Todd Gould’s lab members couldn’t replicate their experiments. As New Scientist reports, they got different results when testing the antidepressant effects of ketamine in mice depending on which members of the lab conducted the experiment, which involved measuring how long the mice would swim when placed in a tank. Gould, a psychiatry researcher at the University of Maryland School of Medicine, had read a 2014 study that found the presence of men, but not women, dulls mice’s pain, and according to a university news release, his team also heard anecdotes from other labs about experimental results that seemed to be influenced by researcher sex. So they decided to test whether this could explain the inconsistencies they saw.
The team reported in an August 30 Nature Neuroscience paper that the sex of researchers working with mice did indeed influence outcomes involving ketamine treatment, with the scent of human males triggering the release of a hormone in mice’s brains that enabled the drug to work as an antidepressant. The findings suggest that researcher sex may confound animal research in a variety of experiments—but the team says the work could also point the way toward making antidepressant treatments more effective in humans.
“Our findings in mice suggests that activating a specific stress circuit in the brain may be a way to improve ketamine treatment,” Gould says in the university announcement. “Our thought is that you may be able to provide a more robust antidepressant effect if you combine the ketamine with activation of this brain region, either a drug that spurs this process in the brain or even some sort of specific stressor.”
The team confirmed the effect of sex by conducting experiments in which either male or female researchers injected ketamine into the mice, and by testing the animals’ responses to T-shirts and cotton swabs infused with human male or female scent (they were drawn to the materials with female scent but avoided the male-scented items). The researchers also delved into the mechanisms behind that effect, and found that when men administered ketamine to the mice, a hormone called corticotropin-releasing factor (CRF) was released in an area of the mouse hippocampus associated with depression, enabling the ketamine’s antidepressant effect. This didn’t happen when women administered the drug unless they accompanied the ketamine with a dose of CRF.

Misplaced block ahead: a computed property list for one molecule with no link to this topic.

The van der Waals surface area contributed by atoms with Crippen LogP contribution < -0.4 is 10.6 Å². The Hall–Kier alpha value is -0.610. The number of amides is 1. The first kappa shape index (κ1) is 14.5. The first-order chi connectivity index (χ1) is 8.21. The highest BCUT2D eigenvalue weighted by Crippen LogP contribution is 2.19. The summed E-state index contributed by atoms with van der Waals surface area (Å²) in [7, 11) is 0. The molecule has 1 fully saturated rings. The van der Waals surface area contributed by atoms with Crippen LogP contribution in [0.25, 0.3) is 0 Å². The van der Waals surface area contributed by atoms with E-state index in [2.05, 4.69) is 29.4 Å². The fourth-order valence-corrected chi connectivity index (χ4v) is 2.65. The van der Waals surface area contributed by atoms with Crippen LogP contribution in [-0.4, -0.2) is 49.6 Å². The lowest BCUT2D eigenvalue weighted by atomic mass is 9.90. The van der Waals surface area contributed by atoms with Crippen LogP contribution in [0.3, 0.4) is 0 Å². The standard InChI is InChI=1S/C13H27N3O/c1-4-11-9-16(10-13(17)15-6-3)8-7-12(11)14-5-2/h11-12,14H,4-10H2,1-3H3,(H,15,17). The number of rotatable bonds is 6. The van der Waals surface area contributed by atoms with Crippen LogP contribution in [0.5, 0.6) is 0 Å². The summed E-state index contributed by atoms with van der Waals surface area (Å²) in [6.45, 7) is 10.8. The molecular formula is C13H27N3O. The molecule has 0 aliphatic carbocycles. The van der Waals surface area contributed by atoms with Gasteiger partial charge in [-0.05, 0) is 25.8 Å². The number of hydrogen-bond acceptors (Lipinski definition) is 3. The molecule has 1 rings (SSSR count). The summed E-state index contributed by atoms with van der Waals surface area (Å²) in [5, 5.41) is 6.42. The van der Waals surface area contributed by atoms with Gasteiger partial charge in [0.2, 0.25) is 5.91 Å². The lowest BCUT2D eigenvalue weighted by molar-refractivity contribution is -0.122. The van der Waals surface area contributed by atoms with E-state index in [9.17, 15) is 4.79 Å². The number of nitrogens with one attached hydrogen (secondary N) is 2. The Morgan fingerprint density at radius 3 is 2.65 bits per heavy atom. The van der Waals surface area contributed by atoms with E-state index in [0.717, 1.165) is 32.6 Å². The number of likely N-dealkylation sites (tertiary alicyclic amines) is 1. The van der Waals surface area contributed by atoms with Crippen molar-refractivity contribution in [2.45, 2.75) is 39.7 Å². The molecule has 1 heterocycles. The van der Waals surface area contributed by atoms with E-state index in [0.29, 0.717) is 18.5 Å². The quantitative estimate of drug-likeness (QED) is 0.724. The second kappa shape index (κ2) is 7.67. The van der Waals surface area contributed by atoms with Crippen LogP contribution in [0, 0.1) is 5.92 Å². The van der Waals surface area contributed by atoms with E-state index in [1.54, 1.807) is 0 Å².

“We think that some people may have higher or lower levels of CRF, and we believe that people [who] do not respond well to ketamine antidepressant therapy might respond if we could administer the treatment with some CRF-related chemical that could induce ketamine’s effects,” study coauthor Polymnia Georgiou, a former postdoc in Gould’s lab, says in the university announcement. “Alternatively, we typically see the antidepressant effects of ketamine lasting 1-3 days, but with CRF administration, it is possible that we may be able to extend the effects to last longer with CRF.”
Beyond the effects of ketamine itself, “What it suggests is that every experiment that’s ever been done with male experimenters has happened with the mice in a different state than experiments that have been done with female experimenters,” Jeffrey Mogil of McGill University in Canada tells New Scientist. Mogil was not involved in the current study but was a coauthor on the 2014 study showing that researcher sex affected mouse pain.
Gerlinde Metz of the University of Lethbridge in Canada, who was also not involved in the new study, tells New Scientist that researcher sex is just one of many variables that can affect animal experiments; others include their shipment to the lab, diet, and even the season. She says researchers should try to control for the effects of these variables as best they can, although it may be impossible to do so completely.
The influence of researcher sex on experimental outcomes is “something that we’ve all been ignoring completely because no one thought it was even remotely possible that it could matter,” Mogil tells New Scientist. “But it does.”